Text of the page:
As I noted yesterday, the Obama administration's decision to stop defending the Defense of Marriage Act (DOMA) in court prompted George Washington law professor Orin Kerr to wonder if this move will set a dangerous precedent in terms of expansive executive power. In other words, what's to stop a future Republican president from following Obama's example and refusing to defend something like the Patient Protection and Affordable Care Act in federal court? Is that a presidential standard liberals want to embrace?
In a follow-up post, Kerr highlights some of the critical feedback he has received, particularly a dissenting email from Walter Dellinger, a former acting solicitor general under President Bill Clinton, who thinks Kerr has vastly overstated the risks. Here's part of Dellinger's argument:
Comparing what the Justice Department has announced it will do in DOMA cases to some of John Yoo's theories of presidential power doesn't give proper weight to the enormous difference between refusing to obey a law (which the Bush administration did — and secretly!) and obeying the law which the Obama administration will continue to do with DOMA. Informing the courts of the administration's view of that a law is unconstitutional, while facilitating the participation of amicus who will argue in defense of the law, is respectful of the role of the other branches, both Congress and the judiciary.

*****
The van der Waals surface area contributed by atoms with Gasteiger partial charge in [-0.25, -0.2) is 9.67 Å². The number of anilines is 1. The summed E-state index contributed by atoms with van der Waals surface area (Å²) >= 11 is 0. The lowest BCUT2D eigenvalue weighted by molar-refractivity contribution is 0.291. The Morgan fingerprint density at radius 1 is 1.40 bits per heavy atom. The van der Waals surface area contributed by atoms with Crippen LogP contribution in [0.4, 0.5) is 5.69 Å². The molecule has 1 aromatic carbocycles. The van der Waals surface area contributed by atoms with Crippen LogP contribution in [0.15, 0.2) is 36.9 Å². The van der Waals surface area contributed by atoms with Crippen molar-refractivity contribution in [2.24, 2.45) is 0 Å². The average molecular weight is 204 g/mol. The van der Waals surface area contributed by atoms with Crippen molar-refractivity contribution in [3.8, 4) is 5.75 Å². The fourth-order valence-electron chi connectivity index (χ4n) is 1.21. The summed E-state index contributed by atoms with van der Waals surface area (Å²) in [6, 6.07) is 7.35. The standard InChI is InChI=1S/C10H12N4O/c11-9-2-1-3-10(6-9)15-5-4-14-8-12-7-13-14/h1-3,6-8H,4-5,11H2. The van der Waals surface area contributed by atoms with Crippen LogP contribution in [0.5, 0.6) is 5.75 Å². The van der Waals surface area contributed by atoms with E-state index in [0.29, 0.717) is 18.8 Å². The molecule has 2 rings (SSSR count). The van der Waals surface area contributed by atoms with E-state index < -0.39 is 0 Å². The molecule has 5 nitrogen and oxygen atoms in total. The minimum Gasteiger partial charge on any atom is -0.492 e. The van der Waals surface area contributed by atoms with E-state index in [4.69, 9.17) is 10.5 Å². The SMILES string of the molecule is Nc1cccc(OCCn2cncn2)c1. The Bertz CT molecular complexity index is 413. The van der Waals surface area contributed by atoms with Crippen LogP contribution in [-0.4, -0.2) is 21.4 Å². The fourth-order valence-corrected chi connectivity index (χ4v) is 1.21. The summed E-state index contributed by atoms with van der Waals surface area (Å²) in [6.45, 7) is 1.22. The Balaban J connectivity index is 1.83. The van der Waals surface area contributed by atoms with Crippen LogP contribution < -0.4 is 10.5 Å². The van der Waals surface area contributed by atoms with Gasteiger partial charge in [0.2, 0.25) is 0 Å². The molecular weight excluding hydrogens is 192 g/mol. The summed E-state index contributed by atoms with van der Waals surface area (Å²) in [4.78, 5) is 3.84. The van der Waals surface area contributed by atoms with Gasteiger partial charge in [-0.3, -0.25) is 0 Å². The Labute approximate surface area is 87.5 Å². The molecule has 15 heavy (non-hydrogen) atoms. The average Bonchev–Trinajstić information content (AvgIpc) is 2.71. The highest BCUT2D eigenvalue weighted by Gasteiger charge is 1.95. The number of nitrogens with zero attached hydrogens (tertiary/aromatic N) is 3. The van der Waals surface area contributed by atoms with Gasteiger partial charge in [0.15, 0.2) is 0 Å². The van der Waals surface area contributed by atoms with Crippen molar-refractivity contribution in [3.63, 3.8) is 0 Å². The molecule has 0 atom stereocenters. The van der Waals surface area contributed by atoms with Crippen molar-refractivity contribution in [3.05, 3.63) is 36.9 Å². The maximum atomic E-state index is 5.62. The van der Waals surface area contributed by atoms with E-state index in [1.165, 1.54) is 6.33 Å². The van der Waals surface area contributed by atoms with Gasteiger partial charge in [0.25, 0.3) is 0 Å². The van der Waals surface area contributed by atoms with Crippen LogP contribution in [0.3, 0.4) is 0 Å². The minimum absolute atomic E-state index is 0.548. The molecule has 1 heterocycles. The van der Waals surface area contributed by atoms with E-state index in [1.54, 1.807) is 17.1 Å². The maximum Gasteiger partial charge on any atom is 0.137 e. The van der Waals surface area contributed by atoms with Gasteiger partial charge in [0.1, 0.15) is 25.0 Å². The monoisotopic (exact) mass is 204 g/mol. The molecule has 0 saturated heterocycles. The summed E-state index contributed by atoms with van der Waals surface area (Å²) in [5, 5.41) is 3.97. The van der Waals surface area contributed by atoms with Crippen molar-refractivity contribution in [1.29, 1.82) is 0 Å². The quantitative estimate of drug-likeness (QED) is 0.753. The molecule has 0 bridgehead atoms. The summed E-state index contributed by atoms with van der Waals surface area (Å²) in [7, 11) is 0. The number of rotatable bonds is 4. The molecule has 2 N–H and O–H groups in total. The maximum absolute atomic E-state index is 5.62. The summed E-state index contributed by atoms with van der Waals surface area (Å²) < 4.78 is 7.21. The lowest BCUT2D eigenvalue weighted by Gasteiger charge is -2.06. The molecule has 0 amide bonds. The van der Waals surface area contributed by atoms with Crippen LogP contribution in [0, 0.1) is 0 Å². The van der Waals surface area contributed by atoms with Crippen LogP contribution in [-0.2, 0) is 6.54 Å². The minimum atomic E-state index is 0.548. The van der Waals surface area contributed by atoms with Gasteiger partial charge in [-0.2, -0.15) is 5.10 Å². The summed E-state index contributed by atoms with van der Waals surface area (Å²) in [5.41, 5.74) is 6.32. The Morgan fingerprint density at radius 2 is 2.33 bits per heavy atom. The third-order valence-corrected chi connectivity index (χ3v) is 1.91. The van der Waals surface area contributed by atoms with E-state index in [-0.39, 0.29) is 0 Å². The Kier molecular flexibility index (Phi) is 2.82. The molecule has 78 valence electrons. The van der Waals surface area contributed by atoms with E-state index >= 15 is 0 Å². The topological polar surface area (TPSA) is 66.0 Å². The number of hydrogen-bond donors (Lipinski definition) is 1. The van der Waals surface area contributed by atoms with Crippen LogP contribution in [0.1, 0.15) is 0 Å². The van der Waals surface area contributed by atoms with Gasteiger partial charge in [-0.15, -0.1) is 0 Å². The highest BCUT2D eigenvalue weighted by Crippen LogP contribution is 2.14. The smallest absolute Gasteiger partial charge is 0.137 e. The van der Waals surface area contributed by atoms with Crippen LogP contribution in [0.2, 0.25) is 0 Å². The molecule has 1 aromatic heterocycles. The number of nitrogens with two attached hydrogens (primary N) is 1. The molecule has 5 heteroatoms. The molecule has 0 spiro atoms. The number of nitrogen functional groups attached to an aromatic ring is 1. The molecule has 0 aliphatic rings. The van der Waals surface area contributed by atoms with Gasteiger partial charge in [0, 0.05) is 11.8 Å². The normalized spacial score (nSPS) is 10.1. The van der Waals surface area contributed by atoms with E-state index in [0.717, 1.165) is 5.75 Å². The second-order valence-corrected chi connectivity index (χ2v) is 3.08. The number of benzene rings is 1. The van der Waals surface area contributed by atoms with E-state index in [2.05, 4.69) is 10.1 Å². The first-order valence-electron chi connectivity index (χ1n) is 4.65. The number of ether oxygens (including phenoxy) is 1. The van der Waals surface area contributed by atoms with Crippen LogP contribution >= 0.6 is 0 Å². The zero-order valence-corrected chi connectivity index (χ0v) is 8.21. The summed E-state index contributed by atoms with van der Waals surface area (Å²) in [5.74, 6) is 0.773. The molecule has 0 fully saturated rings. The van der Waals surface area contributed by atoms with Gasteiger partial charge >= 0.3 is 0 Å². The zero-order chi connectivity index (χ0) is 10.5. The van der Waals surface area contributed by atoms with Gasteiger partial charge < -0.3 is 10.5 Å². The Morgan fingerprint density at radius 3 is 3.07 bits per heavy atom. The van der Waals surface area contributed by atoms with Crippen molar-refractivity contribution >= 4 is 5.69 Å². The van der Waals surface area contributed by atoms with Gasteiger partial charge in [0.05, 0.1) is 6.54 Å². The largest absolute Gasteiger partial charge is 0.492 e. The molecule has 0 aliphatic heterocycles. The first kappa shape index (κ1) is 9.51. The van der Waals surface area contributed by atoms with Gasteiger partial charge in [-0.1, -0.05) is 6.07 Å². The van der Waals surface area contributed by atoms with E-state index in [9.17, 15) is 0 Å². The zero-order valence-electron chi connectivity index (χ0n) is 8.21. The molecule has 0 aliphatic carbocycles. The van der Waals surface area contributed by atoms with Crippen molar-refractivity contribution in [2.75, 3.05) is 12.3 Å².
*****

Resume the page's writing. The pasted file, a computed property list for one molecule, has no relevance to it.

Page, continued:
Meanwhile, Kerr's fellow Volokh Conspiracy blogger Ilya Somin, who teaches law at George Mason University and occasionally contributes here at Reason, argues that "if a President genuinely believes that a federal statute is unconstitutional he has a duty not to defend it." As Somin observes, "the president takes an oath to 'preserve, protect, and defend" the Constitution." That oath supercedes federal law.
Finally, it's also worth noting that John Yoo, the former Justice Department lawyer whose sweeping theories of untrammeled executive authority were used to justify many of the worst abuses of the Bush years, thinks Obama's decision is "justified under the Constitution's original allocation of authority to the President."